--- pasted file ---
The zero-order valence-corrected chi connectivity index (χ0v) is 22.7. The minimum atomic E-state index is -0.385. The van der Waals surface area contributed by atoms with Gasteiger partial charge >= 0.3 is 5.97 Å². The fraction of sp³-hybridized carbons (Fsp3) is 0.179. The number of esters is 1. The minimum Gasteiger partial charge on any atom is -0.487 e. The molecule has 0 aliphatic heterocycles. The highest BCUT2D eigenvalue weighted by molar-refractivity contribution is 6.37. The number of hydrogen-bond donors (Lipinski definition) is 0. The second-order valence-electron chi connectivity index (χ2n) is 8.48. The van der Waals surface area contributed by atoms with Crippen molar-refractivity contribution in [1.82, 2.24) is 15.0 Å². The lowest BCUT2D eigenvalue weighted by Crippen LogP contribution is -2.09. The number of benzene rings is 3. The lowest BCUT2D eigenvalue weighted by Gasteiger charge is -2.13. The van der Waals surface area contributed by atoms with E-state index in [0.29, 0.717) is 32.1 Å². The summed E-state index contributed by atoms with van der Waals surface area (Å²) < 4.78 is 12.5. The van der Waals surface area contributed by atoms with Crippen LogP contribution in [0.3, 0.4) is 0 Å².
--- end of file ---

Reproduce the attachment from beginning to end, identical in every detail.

The zero-order valence-corrected chi connectivity index (χ0v) is 22.7. The minimum atomic E-state index is -0.385. The van der Waals surface area contributed by atoms with Gasteiger partial charge >= 0.3 is 5.97 Å². The fraction of sp³-hybridized carbons (Fsp3) is 0.179. The number of esters is 1. The minimum Gasteiger partial charge on any atom is -0.487 e. The molecule has 0 aliphatic heterocycles. The highest BCUT2D eigenvalue weighted by molar-refractivity contribution is 6.37. The number of hydrogen-bond donors (Lipinski definition) is 0. The second-order valence-electron chi connectivity index (χ2n) is 8.48. The van der Waals surface area contributed by atoms with Crippen molar-refractivity contribution in [1.82, 2.24) is 15.0 Å². The lowest BCUT2D eigenvalue weighted by Crippen LogP contribution is -2.09. The number of benzene rings is 3. The lowest BCUT2D eigenvalue weighted by Gasteiger charge is -2.13. The van der Waals surface area contributed by atoms with E-state index in [0.29, 0.717) is 32.1 Å². The summed E-state index contributed by atoms with van der Waals surface area (Å²) < 4.78 is 12.5. The van der Waals surface area contributed by atoms with Crippen LogP contribution in [0.3, 0.4) is 0 Å².